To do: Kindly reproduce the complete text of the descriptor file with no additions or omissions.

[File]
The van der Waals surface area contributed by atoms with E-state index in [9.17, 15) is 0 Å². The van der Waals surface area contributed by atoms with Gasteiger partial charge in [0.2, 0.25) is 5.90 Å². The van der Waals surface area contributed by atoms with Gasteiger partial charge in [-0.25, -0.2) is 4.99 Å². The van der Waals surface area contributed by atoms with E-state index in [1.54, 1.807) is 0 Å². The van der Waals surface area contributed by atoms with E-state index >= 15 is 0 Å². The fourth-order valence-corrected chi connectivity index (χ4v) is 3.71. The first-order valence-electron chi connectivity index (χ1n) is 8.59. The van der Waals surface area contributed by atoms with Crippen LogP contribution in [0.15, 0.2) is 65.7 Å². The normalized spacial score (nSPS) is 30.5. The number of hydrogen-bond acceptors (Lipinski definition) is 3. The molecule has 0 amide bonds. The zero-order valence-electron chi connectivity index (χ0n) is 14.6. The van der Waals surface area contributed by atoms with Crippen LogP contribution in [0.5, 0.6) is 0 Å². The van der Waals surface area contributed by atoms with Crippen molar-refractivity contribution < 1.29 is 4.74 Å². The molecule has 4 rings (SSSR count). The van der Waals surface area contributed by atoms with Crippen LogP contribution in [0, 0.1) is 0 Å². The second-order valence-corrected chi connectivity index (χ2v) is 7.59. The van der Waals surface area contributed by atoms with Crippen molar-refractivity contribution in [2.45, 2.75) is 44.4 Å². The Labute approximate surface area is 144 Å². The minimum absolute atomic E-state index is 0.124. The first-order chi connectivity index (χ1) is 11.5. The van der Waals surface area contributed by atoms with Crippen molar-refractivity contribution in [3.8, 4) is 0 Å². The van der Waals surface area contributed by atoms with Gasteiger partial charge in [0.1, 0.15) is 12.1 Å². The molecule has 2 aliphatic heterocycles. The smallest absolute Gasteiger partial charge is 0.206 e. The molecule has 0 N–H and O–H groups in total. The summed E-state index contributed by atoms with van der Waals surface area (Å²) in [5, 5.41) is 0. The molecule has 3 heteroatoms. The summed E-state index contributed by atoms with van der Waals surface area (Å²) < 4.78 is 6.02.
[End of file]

The van der Waals surface area contributed by atoms with E-state index in [9.17, 15) is 0 Å². The van der Waals surface area contributed by atoms with Gasteiger partial charge in [0.2, 0.25) is 5.90 Å². The van der Waals surface area contributed by atoms with Gasteiger partial charge in [-0.25, -0.2) is 4.99 Å². The van der Waals surface area contributed by atoms with E-state index in [1.54, 1.807) is 0 Å². The van der Waals surface area contributed by atoms with E-state index >= 15 is 0 Å². The fourth-order valence-corrected chi connectivity index (χ4v) is 3.71. The first-order valence-electron chi connectivity index (χ1n) is 8.59. The van der Waals surface area contributed by atoms with Crippen LogP contribution in [0.15, 0.2) is 65.7 Å². The normalized spacial score (nSPS) is 30.5. The number of hydrogen-bond acceptors (Lipinski definition) is 3. The molecule has 0 amide bonds. The zero-order valence-electron chi connectivity index (χ0n) is 14.6. The van der Waals surface area contributed by atoms with Crippen LogP contribution in [0.5, 0.6) is 0 Å². The van der Waals surface area contributed by atoms with Crippen molar-refractivity contribution < 1.29 is 4.74 Å². The molecule has 4 rings (SSSR count). The van der Waals surface area contributed by atoms with Crippen LogP contribution in [0, 0.1) is 0 Å². The second-order valence-corrected chi connectivity index (χ2v) is 7.59. The van der Waals surface area contributed by atoms with Crippen molar-refractivity contribution in [2.45, 2.75) is 44.4 Å². The Labute approximate surface area is 144 Å². The minimum absolute atomic E-state index is 0.124. The first-order chi connectivity index (χ1) is 11.5. The van der Waals surface area contributed by atoms with Crippen molar-refractivity contribution in [3.8, 4) is 0 Å². The van der Waals surface area contributed by atoms with Gasteiger partial charge in [0.1, 0.15) is 12.1 Å². The molecule has 2 aliphatic heterocycles. The smallest absolute Gasteiger partial charge is 0.206 e. The molecule has 0 N–H and O–H groups in total. The summed E-state index contributed by atoms with van der Waals surface area (Å²) in [5, 5.41) is 0. The molecule has 3 heteroatoms. The summed E-state index contributed by atoms with van der Waals surface area (Å²) < 4.78 is 6.02.